Monday, August 3, 2009

Intensifiers, or It's a reasonable language

I get frustrated with editors who insist that our language is logical. It's not. At best, it's reasonable.

For instance, I still run into editors who forbid the double negative (which is fine with me as a style guide issue) because "two negatives make a positive." Apparently, when someone says "I ain't got no money" these editors completely misunderstand the speaker even though every one else standing around knows exactly what the speaker means: he's broke. These editors don't seem to realize that negatives are, like "very" or "really, really", intensifiers. These people would also argue with Thomas Jefferson in forming a "more perfect union" because, after all, once you're perfect you have to stop--you can't go beyond perfect. Yet every reader knows what he means.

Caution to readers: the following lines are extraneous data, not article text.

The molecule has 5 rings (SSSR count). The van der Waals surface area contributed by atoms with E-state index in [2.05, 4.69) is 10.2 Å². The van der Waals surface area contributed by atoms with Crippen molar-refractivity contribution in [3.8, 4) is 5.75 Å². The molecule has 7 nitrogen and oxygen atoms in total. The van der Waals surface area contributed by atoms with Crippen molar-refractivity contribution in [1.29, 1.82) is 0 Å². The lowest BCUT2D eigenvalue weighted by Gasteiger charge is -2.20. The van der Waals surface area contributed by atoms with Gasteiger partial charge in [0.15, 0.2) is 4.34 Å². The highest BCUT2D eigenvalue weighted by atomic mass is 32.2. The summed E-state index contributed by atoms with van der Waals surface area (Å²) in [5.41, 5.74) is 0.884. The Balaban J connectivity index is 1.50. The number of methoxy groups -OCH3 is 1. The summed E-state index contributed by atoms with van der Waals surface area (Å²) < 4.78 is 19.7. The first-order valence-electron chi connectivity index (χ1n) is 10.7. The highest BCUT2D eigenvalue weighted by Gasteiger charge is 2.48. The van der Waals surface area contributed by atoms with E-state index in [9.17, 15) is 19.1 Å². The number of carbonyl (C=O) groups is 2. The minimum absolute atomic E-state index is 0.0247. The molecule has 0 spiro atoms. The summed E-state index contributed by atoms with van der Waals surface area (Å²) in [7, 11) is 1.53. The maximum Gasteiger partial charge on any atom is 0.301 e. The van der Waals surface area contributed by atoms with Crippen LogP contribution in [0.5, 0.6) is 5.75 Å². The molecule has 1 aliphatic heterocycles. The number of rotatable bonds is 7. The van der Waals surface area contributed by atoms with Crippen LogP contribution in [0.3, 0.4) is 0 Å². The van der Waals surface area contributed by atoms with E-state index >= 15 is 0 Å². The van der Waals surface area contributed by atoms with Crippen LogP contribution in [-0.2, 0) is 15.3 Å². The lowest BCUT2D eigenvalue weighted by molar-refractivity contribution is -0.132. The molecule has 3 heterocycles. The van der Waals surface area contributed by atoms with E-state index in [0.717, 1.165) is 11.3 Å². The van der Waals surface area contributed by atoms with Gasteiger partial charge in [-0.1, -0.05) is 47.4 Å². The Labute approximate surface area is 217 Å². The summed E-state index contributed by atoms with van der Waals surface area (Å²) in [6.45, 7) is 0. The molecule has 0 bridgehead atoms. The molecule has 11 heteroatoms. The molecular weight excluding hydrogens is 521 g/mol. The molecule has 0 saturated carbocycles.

Statements like "ain't got no", "more perfect", "a little bit pregnant" all convey meaning and are prefectly reasonable things to say, however much they violate the rules of logic. Based on our purpose with the audience we may choose to avoid them but we can't claim they're wrong.

Someone said that in English a single negative is a negative ("I've got no money"), and two negatives is very negative ("I ain't got no..."), and two negatives can even be a positive ("What he hasn't got is no money"), but two positives can never be a negative. To which someone in the audience responded sarcastically "Yeah, right."

Reading or read

No comments: